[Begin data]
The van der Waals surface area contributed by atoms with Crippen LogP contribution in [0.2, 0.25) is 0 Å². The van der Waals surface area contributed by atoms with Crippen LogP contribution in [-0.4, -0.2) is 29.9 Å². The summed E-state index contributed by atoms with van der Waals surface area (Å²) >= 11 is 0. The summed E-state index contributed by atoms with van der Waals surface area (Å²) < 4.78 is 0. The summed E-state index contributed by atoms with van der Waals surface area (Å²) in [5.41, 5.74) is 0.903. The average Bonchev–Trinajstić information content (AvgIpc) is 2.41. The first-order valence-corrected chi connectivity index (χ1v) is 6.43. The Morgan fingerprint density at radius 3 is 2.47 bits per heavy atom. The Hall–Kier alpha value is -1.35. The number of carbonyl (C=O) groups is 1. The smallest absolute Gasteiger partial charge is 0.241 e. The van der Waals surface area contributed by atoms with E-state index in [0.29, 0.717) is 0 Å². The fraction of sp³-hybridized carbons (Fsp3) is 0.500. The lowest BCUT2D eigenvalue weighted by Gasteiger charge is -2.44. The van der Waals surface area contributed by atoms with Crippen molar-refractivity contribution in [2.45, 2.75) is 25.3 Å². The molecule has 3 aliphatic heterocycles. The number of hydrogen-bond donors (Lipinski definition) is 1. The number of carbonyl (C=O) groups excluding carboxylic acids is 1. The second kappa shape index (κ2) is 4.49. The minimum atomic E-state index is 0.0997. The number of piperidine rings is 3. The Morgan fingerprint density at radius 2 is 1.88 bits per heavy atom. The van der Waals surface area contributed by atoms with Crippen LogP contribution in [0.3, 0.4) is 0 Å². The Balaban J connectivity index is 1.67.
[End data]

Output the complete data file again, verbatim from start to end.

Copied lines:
The van der Waals surface area contributed by atoms with Crippen LogP contribution in [0.2, 0.25) is 0 Å². The van der Waals surface area contributed by atoms with Crippen LogP contribution in [-0.4, -0.2) is 29.9 Å². The summed E-state index contributed by atoms with van der Waals surface area (Å²) >= 11 is 0. The summed E-state index contributed by atoms with van der Waals surface area (Å²) < 4.78 is 0. The summed E-state index contributed by atoms with van der Waals surface area (Å²) in [5.41, 5.74) is 0.903. The average Bonchev–Trinajstić information content (AvgIpc) is 2.41. The first-order valence-corrected chi connectivity index (χ1v) is 6.43. The Morgan fingerprint density at radius 3 is 2.47 bits per heavy atom. The Hall–Kier alpha value is -1.35. The number of carbonyl (C=O) groups is 1. The smallest absolute Gasteiger partial charge is 0.241 e. The van der Waals surface area contributed by atoms with E-state index in [0.29, 0.717) is 0 Å². The fraction of sp³-hybridized carbons (Fsp3) is 0.500. The lowest BCUT2D eigenvalue weighted by Gasteiger charge is -2.44. The van der Waals surface area contributed by atoms with Crippen molar-refractivity contribution in [2.45, 2.75) is 25.3 Å². The molecule has 3 aliphatic heterocycles. The number of hydrogen-bond donors (Lipinski definition) is 1. The number of carbonyl (C=O) groups excluding carboxylic acids is 1. The second kappa shape index (κ2) is 4.49. The minimum atomic E-state index is 0.0997. The number of piperidine rings is 3. The Morgan fingerprint density at radius 2 is 1.88 bits per heavy atom. The van der Waals surface area contributed by atoms with Crippen LogP contribution in [0.3, 0.4) is 0 Å². The Balaban J connectivity index is 1.67.